Just as striking was the collapse of public punishment, which made this new sexual freedom possible. By 1800, most forms of consensual sex between men and women had come to be treated as private, beyond the reach of the law. This extraordinary reversal of centuries of severity was partly the result of increasing social pressures. The traditional methods of moral policing had evolved in small, slow, rural communities in which conformity was easy to enforce. Things were different in towns, especially in London. . . .

Urban living provided many more opportunities for sexual adventure. It also gave rise to new, professional systems of policing, which prioritised public order. Crime became distinguished from sin. And the fast circulation of news and ideas created a different, freer and more pluralist intellectual environment.

This was crucial to the development of the ideal of sexual freedom. By the later 18th century, for the first time, many serious observers had come to take it for granted that sex was a private matter, that men and women should be free to indulge in it irrespective of marriage, and that sexual pleasure should be celebrated as one of the purposes of life. As well as reinterpreting the Bible, they found support in new ideas about the importance of personal conscience and in the laws of nature, which were regarded as more clearly indicative of God’s will than the inherited dogma of the church and the text of the scriptures. In his 1730 work, Christianity as Old as the Creation, the Oxford don Matthew Tindal ridiculed traditional sexual norms as priestly inventions, no more appropriate to a modern state than the biblical prohibitions against drinking blood or lending money: “Enjoying a woman, or lusting after her, can’t be said, without considering the circumstances, to be either good or evil. That warm desire, which is implanted in human nature, can’t be criminal, when perused after such a manner as tends most to promote the happiness of the parties, and to propagate and preserve the species.” . . .

It’s no accident that all these early celebrations of the new sexual world were voiced by white, upper-class men. In practice, sexual liberty was limited in important ways. The bastardy laws continued to apply to the labouring classes: their morals remained a public matter. The new permissiveness towards “natural” freedoms also led to a sharper definition and abhorrence of supposedly “unnatural” behaviour. . . .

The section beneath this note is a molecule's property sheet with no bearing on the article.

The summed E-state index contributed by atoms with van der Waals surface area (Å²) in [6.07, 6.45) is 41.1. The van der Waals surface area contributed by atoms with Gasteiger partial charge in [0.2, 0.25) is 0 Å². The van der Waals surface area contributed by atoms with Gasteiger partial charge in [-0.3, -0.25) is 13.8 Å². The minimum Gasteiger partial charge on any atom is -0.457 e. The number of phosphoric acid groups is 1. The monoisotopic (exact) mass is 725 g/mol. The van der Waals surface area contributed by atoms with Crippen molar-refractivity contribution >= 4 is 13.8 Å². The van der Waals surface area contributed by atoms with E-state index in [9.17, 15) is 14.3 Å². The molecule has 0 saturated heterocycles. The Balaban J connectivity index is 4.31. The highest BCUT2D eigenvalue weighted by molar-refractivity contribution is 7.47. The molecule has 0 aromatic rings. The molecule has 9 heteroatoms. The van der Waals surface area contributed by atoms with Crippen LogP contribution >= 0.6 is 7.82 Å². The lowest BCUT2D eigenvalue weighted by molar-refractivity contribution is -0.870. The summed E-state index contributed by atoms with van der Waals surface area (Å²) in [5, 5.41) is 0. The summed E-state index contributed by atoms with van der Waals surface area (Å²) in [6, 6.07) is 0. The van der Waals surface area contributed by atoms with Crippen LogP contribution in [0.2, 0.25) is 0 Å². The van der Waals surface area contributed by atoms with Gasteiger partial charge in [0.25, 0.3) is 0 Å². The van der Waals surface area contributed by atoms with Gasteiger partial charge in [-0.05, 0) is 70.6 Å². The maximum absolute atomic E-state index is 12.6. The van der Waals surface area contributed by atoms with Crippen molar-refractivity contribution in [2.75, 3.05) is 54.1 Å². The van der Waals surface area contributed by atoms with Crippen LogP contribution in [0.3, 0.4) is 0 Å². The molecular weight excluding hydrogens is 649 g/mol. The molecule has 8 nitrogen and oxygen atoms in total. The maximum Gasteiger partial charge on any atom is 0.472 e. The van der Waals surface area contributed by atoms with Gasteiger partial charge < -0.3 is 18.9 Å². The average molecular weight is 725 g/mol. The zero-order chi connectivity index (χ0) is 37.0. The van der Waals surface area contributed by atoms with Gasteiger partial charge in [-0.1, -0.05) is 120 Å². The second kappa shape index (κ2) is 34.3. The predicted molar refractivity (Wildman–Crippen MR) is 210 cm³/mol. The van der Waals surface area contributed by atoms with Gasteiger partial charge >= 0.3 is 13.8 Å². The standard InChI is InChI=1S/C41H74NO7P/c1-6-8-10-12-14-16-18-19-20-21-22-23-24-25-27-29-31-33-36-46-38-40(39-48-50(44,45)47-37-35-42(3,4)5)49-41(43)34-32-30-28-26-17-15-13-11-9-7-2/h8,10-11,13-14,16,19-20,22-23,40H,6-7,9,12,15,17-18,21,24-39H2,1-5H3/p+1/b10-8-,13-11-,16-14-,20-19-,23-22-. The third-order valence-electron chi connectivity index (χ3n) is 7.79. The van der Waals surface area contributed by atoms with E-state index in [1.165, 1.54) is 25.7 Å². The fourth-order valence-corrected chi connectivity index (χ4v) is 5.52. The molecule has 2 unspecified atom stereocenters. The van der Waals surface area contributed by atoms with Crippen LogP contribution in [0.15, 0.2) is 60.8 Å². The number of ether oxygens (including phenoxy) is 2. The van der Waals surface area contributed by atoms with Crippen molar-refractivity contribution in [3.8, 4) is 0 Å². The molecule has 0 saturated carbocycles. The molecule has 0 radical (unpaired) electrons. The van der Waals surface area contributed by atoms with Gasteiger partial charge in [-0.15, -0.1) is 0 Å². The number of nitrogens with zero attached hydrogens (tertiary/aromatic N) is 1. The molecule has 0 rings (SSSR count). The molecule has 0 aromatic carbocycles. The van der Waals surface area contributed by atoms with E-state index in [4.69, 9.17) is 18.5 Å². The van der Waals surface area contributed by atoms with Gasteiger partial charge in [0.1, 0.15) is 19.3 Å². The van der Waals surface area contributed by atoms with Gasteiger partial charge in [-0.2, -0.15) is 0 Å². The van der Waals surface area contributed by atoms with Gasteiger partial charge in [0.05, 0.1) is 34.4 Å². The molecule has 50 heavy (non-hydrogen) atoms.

James Boswell’s diary records the tragic story of Jean, the brilliant only daughter of Henry Home, Lord Kames, one of the leading thinkers of the Enlightenment. In the early 1760s, when she was only 16 or 17 and already married, she embarked on a passionate affair with Boswell, arguing to him that they were doing nothing wrong:

“She was a subtle philosopher. She said, ‘I love my husband as a husband, and you as a lover, each in his own sphere. I perform for him all the duties of a good wife. With you, I give myself up to delicious pleasures. We keep our secret. Nature has so made me that I shall never bear children. No one suffers because of our loves. My conscience does not reproach me, and I am sure that God cannot be offended by them.’”

A decade later, when her husband divorced her over another affair, she declared “that she hoped that God Almighty would not punish her for the only crime she could charge herself with, which was the gratification of those passions which he himself had implanted in her nature.” But her father, the scholar and moral authority, took the conventional view that adultery in a man “may happen occasionally, with little or no alienation of affection”, but in a woman was unpardonable. After his daughter’s divorce, he and Lady Kames exiled her to France and never saw her again.
Dabhoiwala’s The Origins of Sex is being published in the U.S. of A. by Oxford University Press in May.